Recent studies have failed to show reductions in rates of red blood cell (RBC) transfusion after total joint arthroplasty (TJA) in the United States. This study aims to report the 19-year trend analysis of blood use in TJA, to determine predictors of RBC transfusion and association between RBC transfusion and in-hospital mortality after TJA using a nationally representative database.STUDY DESIGN AND METHODS:
Nationwide inpatient sample (NIS) data from 1993 to 2011 were used. ICD-9-CM codes were used to identify TJA cases, RBC transfusion, autologous blood transfusion, and/or transfusion from cell salvage. Logistic regression analysis was performed to determine predictors of RBC transfusion and if transfusion increases risk of in-hospital mortality.RESULTS:
A total of 2,225,054 TJA cases were identified. Using multivariate analysis, there was an increase in the rate of RBC transfusion over the study period (odds ratio [OR], 1.049; 95% confidence interval [CI], 1.048-1.050; p < 0.001). One-stage bilateral TJA (OR, 3.30; 95% CI, 3.24-3.37; p < 0.001), anemia due to chronic blood loss (OR, 2.69; 95% CI, 2.59-2.74, p < 0.001), deficiency anemia (OR, 2.59; 95% CI, 2.56-2.62; p < 0.001), and Charlson comorbidity index (OR, 1.24; 95% CI, 1.23-1.24; p < 0.001) were independent predictors of allogeneic blood transfusion. Transfusion of autologous blood reduced need for RBC transfusion (OR, 0.84; 95% CI, 0.82-0.85; p < 0.001). RBC transfusion was an independent predictor of in-hospital mortality (OR, 1.537; 95% CI, 1.395-1.694; p < 0.001).CONCLUSION:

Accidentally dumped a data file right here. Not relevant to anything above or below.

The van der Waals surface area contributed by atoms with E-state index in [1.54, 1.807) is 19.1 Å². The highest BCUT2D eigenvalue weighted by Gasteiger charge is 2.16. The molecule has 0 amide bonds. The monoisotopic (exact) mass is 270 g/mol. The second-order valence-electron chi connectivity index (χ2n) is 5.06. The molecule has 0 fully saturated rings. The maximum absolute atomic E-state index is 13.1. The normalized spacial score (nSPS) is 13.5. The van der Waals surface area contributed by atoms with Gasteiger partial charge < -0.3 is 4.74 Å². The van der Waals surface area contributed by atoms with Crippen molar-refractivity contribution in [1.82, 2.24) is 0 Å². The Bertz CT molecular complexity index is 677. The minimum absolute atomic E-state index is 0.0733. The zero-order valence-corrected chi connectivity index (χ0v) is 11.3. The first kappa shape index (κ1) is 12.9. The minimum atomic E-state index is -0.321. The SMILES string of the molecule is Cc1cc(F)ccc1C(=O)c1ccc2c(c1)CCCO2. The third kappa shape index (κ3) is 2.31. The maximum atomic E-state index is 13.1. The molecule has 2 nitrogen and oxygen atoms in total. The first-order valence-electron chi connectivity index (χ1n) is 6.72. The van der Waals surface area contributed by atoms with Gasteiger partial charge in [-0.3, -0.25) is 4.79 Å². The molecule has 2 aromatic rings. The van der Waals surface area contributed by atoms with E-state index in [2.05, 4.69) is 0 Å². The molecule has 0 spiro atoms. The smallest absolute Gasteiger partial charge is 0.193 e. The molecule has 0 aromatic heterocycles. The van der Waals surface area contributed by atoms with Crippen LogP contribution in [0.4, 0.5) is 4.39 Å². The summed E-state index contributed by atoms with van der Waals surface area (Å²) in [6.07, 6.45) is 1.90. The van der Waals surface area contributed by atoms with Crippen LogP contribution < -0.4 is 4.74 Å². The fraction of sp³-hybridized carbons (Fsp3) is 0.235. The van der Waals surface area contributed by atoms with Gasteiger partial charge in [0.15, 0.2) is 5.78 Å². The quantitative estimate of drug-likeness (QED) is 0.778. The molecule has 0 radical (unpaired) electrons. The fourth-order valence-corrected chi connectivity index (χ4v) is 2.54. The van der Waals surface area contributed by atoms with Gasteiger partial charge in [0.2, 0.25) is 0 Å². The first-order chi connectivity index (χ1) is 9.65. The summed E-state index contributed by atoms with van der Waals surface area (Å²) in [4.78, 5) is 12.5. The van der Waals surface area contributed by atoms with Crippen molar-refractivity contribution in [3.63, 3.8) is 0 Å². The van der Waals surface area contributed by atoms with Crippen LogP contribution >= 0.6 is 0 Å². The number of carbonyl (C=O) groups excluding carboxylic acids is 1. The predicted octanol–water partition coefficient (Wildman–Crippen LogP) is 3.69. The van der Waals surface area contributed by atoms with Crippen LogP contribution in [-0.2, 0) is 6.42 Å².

An increase in the rate of RBC use after TJA and the association between allogeneic blood transfusion and mortality are worrisome. Implementing more effective blood conservation strategies is recommended.